So as I have mentioned before, we are getting slowly ready to release our second game which is really our first proper production. Our first title Electronoid was more of a test what Unity is capable of and how easy it is to learn. Of course, most importantly we had to find out what are we capable of. Electronoid was created in around 3 months just by myself, still working at my day job full time while maintaining normal family and social life. Yes, yes, I know that such a basic game can be done probably in 24 hours by an intermediate Unity user. It still felt incredibly satisfying to see it show for the first time on Google Play. It got over 20 downloads! Apart from setting up around 30 different accounts on forums, websites, chat groups and services to learn about the game design and find free legal resources, the majority of that time I have spent on learning C#. I had dabbled with programming a little in the past but for the sake of this article, we can assume that I knew nothing. That was my biggest concern, I am no math brain and I was not sure if I can handle coding part of the designing process. Electronoid showed me that I can learn it. I think it was around 4 hours after Electronoid was published online when I had first cubes on the plain with some poor textures resembling buildings of New York and a controller working to walk around “the streets” for The Watch – Midnight Bronx (I will talk about the titles in another episode and explain why this one is so long and why it is too long). Halfway through Electronoid, I have started to think more and more about the next idea, collecting materials and examples to visualize it for myself and others. The same thing is happening now to me with our current project. Since the first game, I can’t stop. Every spare hour I can find I dedicate to improve the product, efficiency and to learn more and more. And I think you are similar if you are still reading this article.   

I want it to become a collaboration of people that create software and want to consciously improve the way they design. I am open to all suggestions, improvements, comments, constructive criticism and cooperation. This is only the beginning!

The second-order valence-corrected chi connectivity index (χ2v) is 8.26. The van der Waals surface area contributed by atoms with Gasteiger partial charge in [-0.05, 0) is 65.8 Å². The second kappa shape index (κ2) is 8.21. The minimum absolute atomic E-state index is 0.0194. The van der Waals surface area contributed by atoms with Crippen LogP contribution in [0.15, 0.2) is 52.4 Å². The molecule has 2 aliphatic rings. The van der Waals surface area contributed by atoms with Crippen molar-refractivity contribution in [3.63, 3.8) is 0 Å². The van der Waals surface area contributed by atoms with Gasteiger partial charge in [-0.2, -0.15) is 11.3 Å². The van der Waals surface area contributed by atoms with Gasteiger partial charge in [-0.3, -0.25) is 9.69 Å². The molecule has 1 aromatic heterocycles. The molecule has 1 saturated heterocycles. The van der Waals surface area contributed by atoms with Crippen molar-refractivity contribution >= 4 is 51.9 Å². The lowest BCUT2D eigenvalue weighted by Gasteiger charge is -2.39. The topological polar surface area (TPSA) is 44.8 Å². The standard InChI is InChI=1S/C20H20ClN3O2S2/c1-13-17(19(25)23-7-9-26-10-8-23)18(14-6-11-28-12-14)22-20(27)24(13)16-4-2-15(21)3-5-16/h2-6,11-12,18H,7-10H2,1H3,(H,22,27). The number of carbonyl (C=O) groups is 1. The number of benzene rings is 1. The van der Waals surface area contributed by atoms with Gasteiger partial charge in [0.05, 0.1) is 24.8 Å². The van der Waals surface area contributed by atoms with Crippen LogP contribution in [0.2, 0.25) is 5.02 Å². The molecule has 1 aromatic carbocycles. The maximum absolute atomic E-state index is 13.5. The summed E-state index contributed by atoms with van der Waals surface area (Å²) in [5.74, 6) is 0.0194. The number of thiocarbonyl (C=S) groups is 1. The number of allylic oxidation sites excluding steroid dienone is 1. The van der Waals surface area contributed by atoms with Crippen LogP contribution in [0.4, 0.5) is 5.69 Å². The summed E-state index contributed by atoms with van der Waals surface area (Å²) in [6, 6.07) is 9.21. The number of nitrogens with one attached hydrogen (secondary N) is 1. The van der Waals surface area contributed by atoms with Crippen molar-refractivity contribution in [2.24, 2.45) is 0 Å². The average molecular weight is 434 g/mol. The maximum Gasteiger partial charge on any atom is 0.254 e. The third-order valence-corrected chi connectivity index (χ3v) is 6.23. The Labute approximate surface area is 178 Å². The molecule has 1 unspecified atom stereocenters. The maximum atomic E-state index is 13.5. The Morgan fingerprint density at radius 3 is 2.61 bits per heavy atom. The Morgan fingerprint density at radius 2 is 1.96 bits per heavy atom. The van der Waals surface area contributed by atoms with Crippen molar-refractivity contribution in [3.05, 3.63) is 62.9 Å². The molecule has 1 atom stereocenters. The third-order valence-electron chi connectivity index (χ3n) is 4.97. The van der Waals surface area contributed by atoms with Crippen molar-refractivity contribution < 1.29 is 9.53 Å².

So the way I will structure this series is to write about each section/stage of design from the very beginning, when the idea is born, through the planning and execution to the publishing and beyond. I want to devote at least one article to each element of the game design process, be it sound, menu, leaderboards, graphics style, marketing or optimisation to name the few. Of Course, some of the topics will require more than one article, but that’s a good thing. As our current project is in the late phase I won’t start proper series until this one is finished and released. I will focus on more generic topics, build up with game theory and get myself accustomed to writing online content until we are ready to start our next challenge. At the moment depending on how our current project will be accepted on release, our third game will be either spin-off from The Watch or a completely new idea. It has very cool mechanics for interacting with the interface. I am very proud of it! But no spoilers, it is too early for that. One thing I can say for sure is that regardless which game we will choose to be next it will be done in a low poly style. You can check our Pinterest profile, I have been collecting some ideas for low poly art for a while now. I think it is a great choice for mobile games for many reasons. Especially for young studios like ours.

 

That is all for this episode. Thank you sooo much for your time. Next episode will be about the start(makes sense doesn’t it?). A little bit where to start but most importantly how to start as I think this is a problem for many. If you have questions or you want to add something to the subject please leave a comment below, write an email or simply visit our page on one of the social media platforms listed below. Have a good day and dev on!

Steve, December 2017


*

https://www.youtube.com/watch?v=jHzW7T-bwBc – Bruce Lee gameplay on Atari

https://en.wikipedia.org/wiki/AAA_(video_game_industry) – AAA games, wikipedia

https://en.wikipedia.org/wiki/Cooperative_gameplay – Co-Op games, wikipedia

Contact or follow us on:

loonarforge@gmail.com – email us

http://loonarforge.com/ – home of LoOnar Forge

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https://plus.google.com/u/3/114859285412350373473 – Google+

 

Check out our first game, ya be warned, this might blow your mind!

Electronoid – The Breakout

https://play.google.com/store/apps/details?id=com.loonarforge.electronoid